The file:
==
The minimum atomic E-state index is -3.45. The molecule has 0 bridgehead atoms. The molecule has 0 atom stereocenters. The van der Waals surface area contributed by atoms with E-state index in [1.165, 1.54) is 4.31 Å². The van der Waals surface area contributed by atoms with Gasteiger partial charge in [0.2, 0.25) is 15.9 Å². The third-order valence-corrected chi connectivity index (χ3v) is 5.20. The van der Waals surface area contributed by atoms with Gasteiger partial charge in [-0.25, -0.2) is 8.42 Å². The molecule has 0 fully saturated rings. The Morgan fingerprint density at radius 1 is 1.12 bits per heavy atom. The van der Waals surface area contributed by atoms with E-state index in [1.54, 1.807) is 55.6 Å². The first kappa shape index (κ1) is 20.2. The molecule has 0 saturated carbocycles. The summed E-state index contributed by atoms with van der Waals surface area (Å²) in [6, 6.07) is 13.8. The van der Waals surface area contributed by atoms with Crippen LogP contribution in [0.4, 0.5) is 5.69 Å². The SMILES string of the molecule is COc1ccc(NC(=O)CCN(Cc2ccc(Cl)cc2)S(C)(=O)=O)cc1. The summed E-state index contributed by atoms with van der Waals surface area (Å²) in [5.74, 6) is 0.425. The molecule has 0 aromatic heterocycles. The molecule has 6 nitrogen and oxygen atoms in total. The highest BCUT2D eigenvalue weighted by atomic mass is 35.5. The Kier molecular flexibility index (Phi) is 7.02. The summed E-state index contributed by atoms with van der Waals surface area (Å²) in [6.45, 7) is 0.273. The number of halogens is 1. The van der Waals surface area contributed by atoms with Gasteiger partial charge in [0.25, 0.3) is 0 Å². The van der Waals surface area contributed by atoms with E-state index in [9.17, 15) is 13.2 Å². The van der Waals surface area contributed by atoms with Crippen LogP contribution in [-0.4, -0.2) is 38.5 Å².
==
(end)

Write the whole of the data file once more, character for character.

The minimum atomic E-state index is -3.45. The molecule has 0 bridgehead atoms. The molecule has 0 atom stereocenters. The van der Waals surface area contributed by atoms with E-state index in [1.165, 1.54) is 4.31 Å². The van der Waals surface area contributed by atoms with Gasteiger partial charge in [0.2, 0.25) is 15.9 Å². The third-order valence-corrected chi connectivity index (χ3v) is 5.20. The van der Waals surface area contributed by atoms with Gasteiger partial charge in [-0.25, -0.2) is 8.42 Å². The molecule has 0 fully saturated rings. The Morgan fingerprint density at radius 1 is 1.12 bits per heavy atom. The van der Waals surface area contributed by atoms with E-state index in [1.54, 1.807) is 55.6 Å². The first kappa shape index (κ1) is 20.2. The molecule has 0 saturated carbocycles. The summed E-state index contributed by atoms with van der Waals surface area (Å²) in [6, 6.07) is 13.8. The van der Waals surface area contributed by atoms with Crippen LogP contribution in [0.4, 0.5) is 5.69 Å². The SMILES string of the molecule is COc1ccc(NC(=O)CCN(Cc2ccc(Cl)cc2)S(C)(=O)=O)cc1. The summed E-state index contributed by atoms with van der Waals surface area (Å²) in [5.74, 6) is 0.425. The molecule has 0 aromatic heterocycles. The molecule has 6 nitrogen and oxygen atoms in total. The highest BCUT2D eigenvalue weighted by atomic mass is 35.5. The Kier molecular flexibility index (Phi) is 7.02. The summed E-state index contributed by atoms with van der Waals surface area (Å²) in [6.45, 7) is 0.273. The number of halogens is 1. The van der Waals surface area contributed by atoms with Gasteiger partial charge in [0.25, 0.3) is 0 Å². The van der Waals surface area contributed by atoms with E-state index in [9.17, 15) is 13.2 Å². The van der Waals surface area contributed by atoms with Crippen LogP contribution in [-0.4, -0.2) is 38.5 Å².